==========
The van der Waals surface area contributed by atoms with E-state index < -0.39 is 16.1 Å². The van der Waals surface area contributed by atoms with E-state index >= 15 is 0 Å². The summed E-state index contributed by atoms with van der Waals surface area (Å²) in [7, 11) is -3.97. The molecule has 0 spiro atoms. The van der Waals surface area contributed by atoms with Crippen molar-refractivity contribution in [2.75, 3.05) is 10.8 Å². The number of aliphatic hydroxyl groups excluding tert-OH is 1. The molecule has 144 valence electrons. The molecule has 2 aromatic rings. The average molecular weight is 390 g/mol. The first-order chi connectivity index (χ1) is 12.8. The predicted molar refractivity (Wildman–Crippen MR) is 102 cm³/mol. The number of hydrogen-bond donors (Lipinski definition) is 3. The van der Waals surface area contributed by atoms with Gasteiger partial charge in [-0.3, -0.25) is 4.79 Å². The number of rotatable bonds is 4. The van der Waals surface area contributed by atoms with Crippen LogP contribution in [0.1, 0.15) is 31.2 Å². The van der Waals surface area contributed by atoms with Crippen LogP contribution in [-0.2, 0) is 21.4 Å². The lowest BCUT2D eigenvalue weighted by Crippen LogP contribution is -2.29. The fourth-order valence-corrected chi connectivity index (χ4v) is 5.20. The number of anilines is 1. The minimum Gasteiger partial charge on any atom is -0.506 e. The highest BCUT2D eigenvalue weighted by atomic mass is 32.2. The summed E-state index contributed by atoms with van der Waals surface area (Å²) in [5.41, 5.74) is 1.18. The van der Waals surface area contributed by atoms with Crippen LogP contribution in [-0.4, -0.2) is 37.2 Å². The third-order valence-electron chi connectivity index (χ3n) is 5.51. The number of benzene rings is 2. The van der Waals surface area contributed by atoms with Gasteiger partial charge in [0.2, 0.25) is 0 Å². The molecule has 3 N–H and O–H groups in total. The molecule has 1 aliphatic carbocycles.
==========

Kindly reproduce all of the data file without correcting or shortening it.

The van der Waals surface area contributed by atoms with E-state index < -0.39 is 16.1 Å². The van der Waals surface area contributed by atoms with E-state index >= 15 is 0 Å². The summed E-state index contributed by atoms with van der Waals surface area (Å²) in [7, 11) is -3.97. The molecule has 0 spiro atoms. The van der Waals surface area contributed by atoms with Crippen molar-refractivity contribution in [2.75, 3.05) is 10.8 Å². The number of aliphatic hydroxyl groups excluding tert-OH is 1. The molecule has 144 valence electrons. The molecule has 2 aromatic rings. The average molecular weight is 390 g/mol. The first-order chi connectivity index (χ1) is 12.8. The predicted molar refractivity (Wildman–Crippen MR) is 102 cm³/mol. The number of hydrogen-bond donors (Lipinski definition) is 3. The van der Waals surface area contributed by atoms with Gasteiger partial charge in [-0.3, -0.25) is 4.79 Å². The number of rotatable bonds is 4. The van der Waals surface area contributed by atoms with Crippen LogP contribution in [0.1, 0.15) is 31.2 Å². The van der Waals surface area contributed by atoms with Crippen LogP contribution in [-0.2, 0) is 21.4 Å². The lowest BCUT2D eigenvalue weighted by Crippen LogP contribution is -2.29. The fourth-order valence-corrected chi connectivity index (χ4v) is 5.20. The number of anilines is 1. The minimum Gasteiger partial charge on any atom is -0.506 e. The highest BCUT2D eigenvalue weighted by atomic mass is 32.2. The summed E-state index contributed by atoms with van der Waals surface area (Å²) in [5.41, 5.74) is 1.18. The van der Waals surface area contributed by atoms with Crippen LogP contribution in [-0.4, -0.2) is 37.2 Å². The third-order valence-electron chi connectivity index (χ3n) is 5.51. The number of benzene rings is 2. The van der Waals surface area contributed by atoms with Gasteiger partial charge in [0.2, 0.25) is 0 Å². The molecule has 3 N–H and O–H groups in total. The molecule has 1 aliphatic carbocycles.